It seems to me there would be some level of Radio Emissions due to solar activity at all times. It might be possible to build or find a directional antenna
and use existing available radio equipment (microwave or possibly old AM-FM tuners) to locate the sun behind the thick clouds after the pole shift. If
we can locate the sun fairly accurately say within one to several degrees at different times of the day then we can determine many things. Where the
new rotational axis of earth is. What latitude we are at. From latitude we can determine estimated seasonal temperature range. Over time 6 months to
a year we can determine the new precession value or what the 23.4 degrees has now become. We can determine when the seasons (summer and
Possibly short wave moon bounce equipment would work in reception mode. One would find the noisiest spot in the sky and measure it's angle several times/day for several days. If this followed a sun rise sun set pattern over several days, then one would track it for 6 months to a year, say once a week or once every several weeks. From a pre-built excel spread sheet one would calculate the above needed information from the angles and time of day found.
The following is some quotes on some preliminary research on this subject.
1942 : J.S. Hey Detects Solar Radio Waves
One of the pleasures of radio science is its ability to reveal just what modest additions to the human sensory apparatus are needed to extend perception into entirely new realms of experience. As discussed in part 1, serious research can be conducted with a length of wire, a crystal earpiece or headphones, a tent pole, a hammer, a patch of earth, your ears, and a notebook. Similarly, given enough luck or patience, it's possible to detect some form of radio emission from the sun with virtually any radio receiver.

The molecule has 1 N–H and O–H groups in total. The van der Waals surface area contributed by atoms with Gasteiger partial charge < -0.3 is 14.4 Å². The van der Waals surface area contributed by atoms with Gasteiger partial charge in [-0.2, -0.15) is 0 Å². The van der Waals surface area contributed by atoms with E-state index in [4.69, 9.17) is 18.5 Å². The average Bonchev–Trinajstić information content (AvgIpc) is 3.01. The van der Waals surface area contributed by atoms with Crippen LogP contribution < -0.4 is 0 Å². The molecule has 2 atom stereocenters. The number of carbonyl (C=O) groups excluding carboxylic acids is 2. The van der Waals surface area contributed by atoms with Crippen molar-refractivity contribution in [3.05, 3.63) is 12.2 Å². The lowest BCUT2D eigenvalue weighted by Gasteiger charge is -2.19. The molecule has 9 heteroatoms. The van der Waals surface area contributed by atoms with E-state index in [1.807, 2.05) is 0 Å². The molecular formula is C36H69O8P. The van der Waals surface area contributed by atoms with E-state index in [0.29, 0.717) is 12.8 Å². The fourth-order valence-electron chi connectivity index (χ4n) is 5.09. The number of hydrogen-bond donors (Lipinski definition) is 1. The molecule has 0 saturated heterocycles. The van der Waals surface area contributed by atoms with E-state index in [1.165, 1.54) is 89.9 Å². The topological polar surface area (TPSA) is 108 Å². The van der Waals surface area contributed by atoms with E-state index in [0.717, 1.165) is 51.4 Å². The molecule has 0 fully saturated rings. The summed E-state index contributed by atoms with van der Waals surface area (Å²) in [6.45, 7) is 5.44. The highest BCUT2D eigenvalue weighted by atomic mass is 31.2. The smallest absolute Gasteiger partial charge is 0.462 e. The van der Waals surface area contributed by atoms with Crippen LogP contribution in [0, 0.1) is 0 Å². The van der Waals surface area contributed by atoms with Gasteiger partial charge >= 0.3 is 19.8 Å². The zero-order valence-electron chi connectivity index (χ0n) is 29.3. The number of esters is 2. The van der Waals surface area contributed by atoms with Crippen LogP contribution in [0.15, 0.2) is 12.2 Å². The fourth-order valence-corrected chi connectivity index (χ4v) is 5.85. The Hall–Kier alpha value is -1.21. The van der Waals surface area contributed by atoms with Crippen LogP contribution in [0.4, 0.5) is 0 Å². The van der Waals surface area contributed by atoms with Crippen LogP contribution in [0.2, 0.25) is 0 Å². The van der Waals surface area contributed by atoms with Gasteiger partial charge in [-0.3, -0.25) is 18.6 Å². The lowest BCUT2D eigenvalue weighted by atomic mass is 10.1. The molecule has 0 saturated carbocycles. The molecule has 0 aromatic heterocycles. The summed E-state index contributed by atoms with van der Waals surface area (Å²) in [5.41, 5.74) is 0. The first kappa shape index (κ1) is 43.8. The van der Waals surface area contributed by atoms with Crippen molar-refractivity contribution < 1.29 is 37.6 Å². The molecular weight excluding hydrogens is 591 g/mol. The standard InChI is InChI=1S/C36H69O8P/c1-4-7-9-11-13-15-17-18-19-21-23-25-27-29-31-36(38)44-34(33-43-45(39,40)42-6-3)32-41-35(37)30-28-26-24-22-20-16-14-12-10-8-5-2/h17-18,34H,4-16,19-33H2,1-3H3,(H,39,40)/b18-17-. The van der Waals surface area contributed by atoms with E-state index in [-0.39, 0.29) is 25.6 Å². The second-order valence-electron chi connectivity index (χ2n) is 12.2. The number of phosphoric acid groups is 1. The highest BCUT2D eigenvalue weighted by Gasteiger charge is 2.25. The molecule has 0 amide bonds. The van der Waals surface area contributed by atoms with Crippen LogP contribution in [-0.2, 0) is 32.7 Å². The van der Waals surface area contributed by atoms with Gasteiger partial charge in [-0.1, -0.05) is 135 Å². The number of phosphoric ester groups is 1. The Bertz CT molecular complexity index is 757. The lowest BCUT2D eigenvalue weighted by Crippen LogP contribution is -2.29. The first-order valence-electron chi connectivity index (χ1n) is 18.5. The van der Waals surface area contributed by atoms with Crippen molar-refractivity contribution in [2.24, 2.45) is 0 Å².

In 1942 British Army physicist James (Stanley) Hey was asked to investigate huge rushing noises thought to be hostile jamming of British radar stations. Hey sourced these mysterious signals not from the German Army, but from the sun, observing a strong correlation between radio emission and sunspot activity. In March my first attempt to renew the search, prompted by the highly scientific observation that it was a nice sunny day, was immediately rewarded by a huge swathe of solar noise roaring into the Lafayette at 13.8MHz: accompanied by the parallel 2nd harmonic - characteristic of a Type II emission   - at 7.29MHz.
Offered by Mike.